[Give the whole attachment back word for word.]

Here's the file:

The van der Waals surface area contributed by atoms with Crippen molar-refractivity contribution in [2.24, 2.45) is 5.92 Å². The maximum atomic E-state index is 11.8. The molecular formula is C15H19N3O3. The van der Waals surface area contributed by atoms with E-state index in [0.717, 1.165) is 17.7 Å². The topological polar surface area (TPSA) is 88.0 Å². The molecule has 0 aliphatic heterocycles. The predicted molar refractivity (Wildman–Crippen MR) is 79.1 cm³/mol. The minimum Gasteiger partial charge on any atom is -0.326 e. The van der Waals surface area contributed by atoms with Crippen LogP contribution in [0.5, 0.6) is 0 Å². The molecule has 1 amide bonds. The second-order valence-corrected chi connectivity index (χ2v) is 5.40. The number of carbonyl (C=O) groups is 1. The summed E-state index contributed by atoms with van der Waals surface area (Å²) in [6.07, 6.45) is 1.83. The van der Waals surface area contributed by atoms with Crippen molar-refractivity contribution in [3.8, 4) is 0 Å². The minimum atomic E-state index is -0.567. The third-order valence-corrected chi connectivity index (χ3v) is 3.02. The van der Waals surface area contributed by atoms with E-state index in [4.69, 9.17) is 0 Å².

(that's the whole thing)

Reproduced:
The van der Waals surface area contributed by atoms with Crippen molar-refractivity contribution in [2.24, 2.45) is 5.92 Å². The maximum atomic E-state index is 11.8. The molecular formula is C15H19N3O3. The van der Waals surface area contributed by atoms with E-state index in [0.717, 1.165) is 17.7 Å². The topological polar surface area (TPSA) is 88.0 Å². The molecule has 0 aliphatic heterocycles. The predicted molar refractivity (Wildman–Crippen MR) is 79.1 cm³/mol. The minimum Gasteiger partial charge on any atom is -0.326 e. The van der Waals surface area contributed by atoms with Crippen LogP contribution in [0.5, 0.6) is 0 Å². The molecule has 1 amide bonds. The second-order valence-corrected chi connectivity index (χ2v) is 5.40. The number of carbonyl (C=O) groups is 1. The summed E-state index contributed by atoms with van der Waals surface area (Å²) in [6.07, 6.45) is 1.83. The van der Waals surface area contributed by atoms with Crippen molar-refractivity contribution in [3.8, 4) is 0 Å². The minimum atomic E-state index is -0.567. The third-order valence-corrected chi connectivity index (χ3v) is 3.02. The van der Waals surface area contributed by atoms with E-state index in [4.69, 9.17) is 0 Å².